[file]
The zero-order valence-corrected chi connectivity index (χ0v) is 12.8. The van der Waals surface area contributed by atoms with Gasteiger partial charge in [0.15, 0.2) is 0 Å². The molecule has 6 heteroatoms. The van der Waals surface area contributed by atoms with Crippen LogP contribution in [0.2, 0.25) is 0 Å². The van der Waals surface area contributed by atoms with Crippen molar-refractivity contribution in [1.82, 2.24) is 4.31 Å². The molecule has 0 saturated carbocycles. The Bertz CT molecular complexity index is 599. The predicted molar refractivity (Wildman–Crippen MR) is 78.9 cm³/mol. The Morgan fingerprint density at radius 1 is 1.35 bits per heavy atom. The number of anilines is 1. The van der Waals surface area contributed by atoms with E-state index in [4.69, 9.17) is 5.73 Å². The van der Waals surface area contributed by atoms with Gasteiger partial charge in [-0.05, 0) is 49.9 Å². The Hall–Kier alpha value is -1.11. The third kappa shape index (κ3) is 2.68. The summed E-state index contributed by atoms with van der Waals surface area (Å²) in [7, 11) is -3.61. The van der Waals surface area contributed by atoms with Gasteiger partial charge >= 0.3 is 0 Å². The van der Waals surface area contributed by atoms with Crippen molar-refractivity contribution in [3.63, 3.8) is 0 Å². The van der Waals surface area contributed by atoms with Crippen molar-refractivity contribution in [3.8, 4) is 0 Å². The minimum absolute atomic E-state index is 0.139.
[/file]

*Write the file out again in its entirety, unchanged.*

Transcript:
The zero-order valence-corrected chi connectivity index (χ0v) is 12.8. The van der Waals surface area contributed by atoms with Gasteiger partial charge in [0.15, 0.2) is 0 Å². The molecule has 6 heteroatoms. The van der Waals surface area contributed by atoms with Crippen LogP contribution in [0.2, 0.25) is 0 Å². The van der Waals surface area contributed by atoms with Crippen molar-refractivity contribution in [1.82, 2.24) is 4.31 Å². The molecule has 0 saturated carbocycles. The Bertz CT molecular complexity index is 599. The predicted molar refractivity (Wildman–Crippen MR) is 78.9 cm³/mol. The Morgan fingerprint density at radius 1 is 1.35 bits per heavy atom. The number of anilines is 1. The van der Waals surface area contributed by atoms with E-state index in [4.69, 9.17) is 5.73 Å². The van der Waals surface area contributed by atoms with Gasteiger partial charge in [-0.05, 0) is 49.9 Å². The Hall–Kier alpha value is -1.11. The third kappa shape index (κ3) is 2.68. The summed E-state index contributed by atoms with van der Waals surface area (Å²) in [7, 11) is -3.61. The van der Waals surface area contributed by atoms with Gasteiger partial charge >= 0.3 is 0 Å². The van der Waals surface area contributed by atoms with Crippen molar-refractivity contribution in [3.63, 3.8) is 0 Å². The van der Waals surface area contributed by atoms with Crippen molar-refractivity contribution in [3.8, 4) is 0 Å². The minimum absolute atomic E-state index is 0.139.